The data collection and analysis performed in the early stages of the study confirmed the traffic and development conditions that the towns and NYSDOT have observed in recent years. Noticeable differences in the levels of service volume to ratio capacity levels and accidents were found in segments of the corridor with more travel lanes and more densely developed adjacent land uses. Average travel time and speeds decreased significantly in these areas as well. The analysis also indicated that the number and spacing of driveways were significant contributors to the observed conditions. Clearly, conditions along Transit Road could be improved through the application of access management.

Final Report

The Final Report contains recommendations for appropriate design modifications to existing highways and land use plans along the corridor. These recommendations include: land use density and type adjustments; frontage requirements; setback requirements; shared and joint access requirements; driveway spacing standards; corner clearance standards; improved site circulation; and subdivision regulations that support the development of local roads.The report also contains recommendations for highway improvements such as medians, auxiliary turn lanes, median openings, future intersections, frontage/access roads, pedestrian accommodations, and local road improvements. Sketch plans that illustrate recommendations for improved access to existing businesses have also been produced for the developed portions of the corridor.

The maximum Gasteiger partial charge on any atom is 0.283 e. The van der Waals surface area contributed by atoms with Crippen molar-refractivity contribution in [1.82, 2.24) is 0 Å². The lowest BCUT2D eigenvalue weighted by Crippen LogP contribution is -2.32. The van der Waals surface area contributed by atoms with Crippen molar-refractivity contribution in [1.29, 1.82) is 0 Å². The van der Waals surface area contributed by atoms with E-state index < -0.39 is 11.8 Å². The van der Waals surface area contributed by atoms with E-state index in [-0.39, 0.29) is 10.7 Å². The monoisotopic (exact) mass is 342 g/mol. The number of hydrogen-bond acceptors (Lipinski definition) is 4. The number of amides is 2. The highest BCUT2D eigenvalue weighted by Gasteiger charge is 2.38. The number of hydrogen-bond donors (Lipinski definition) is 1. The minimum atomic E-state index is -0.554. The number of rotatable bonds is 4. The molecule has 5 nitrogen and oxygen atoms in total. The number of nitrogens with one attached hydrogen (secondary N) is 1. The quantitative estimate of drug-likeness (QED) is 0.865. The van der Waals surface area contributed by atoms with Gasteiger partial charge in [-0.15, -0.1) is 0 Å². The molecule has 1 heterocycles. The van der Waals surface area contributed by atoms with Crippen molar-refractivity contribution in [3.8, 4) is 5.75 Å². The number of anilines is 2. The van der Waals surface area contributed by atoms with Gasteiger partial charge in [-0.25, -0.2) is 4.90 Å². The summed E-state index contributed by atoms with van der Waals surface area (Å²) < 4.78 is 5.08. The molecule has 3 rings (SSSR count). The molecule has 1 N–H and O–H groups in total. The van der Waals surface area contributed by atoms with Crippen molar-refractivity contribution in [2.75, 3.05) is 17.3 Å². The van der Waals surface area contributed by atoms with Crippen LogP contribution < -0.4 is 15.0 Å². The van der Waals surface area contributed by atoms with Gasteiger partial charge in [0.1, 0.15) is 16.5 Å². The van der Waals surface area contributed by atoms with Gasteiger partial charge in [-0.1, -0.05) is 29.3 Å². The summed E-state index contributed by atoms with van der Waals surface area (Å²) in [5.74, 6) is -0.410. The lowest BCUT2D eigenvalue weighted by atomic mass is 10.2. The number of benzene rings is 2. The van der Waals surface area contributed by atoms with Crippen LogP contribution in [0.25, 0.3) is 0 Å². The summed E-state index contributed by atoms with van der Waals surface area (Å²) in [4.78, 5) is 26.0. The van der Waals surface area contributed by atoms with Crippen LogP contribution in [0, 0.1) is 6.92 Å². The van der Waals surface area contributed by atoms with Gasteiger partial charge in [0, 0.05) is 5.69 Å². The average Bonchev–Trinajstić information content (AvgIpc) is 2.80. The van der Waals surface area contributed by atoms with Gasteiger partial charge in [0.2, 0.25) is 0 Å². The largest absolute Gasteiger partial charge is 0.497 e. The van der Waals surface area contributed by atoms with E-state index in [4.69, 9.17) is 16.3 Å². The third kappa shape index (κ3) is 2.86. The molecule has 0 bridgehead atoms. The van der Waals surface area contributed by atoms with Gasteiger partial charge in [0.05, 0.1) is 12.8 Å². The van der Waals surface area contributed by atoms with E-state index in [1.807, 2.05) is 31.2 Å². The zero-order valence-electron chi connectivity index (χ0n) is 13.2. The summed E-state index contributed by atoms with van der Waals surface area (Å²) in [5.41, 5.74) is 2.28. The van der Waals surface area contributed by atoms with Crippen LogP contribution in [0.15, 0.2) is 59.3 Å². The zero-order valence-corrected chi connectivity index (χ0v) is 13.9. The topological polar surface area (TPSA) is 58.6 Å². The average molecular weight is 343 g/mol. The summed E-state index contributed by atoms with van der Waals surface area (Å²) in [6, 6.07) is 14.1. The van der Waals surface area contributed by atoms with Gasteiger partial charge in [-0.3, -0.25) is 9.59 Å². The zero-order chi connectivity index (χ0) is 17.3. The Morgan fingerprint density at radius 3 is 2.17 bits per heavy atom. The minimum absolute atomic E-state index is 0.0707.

Section 1
Section 2
Section 3
Section 4

Access Management Strategies for Major Corridors

As a component of the Transit Road Corridor Management Study, a second report, Access Management Strategies for Major Corridors was developed to identify access management techniques and tools to assist the Town in future land use and transportation decisions on various types of highways. Recommendations are provided for five specific corridors:

  1. Bailey Avenue/North Bailey Avenue/Ridge Lea Road
  2. Grover Cleveland/Millersport Highway
  3. East Robinson Road/North French Road
  4. Maple Road
  5. Renaissance Drive

These corridors are intended to be representative of the varying types of corridors within the Town and are illustrative of the types of access management techniques that may be applied to enhance traffic operations. The general guidelines identified in this study will provide the Town with a menu of techniques and strategies that can be used to encourage efficient access along area roadways in a way that will complement and enhance neighboring land uses.

Final Report (contains the following sections)

About Amherst

The Town of Amherst was established in 1818 and celebrated its 200th Anniversary in 2018. The town has a geographical area of 53.6 square miles and a population of greater than 122,000.

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  • General Information:
    (716) 631-7000
  • Email:
  • Address:
    Municipal Building (Town Hall)
  • 5583 Main Street
  • Williamsville, NY 14221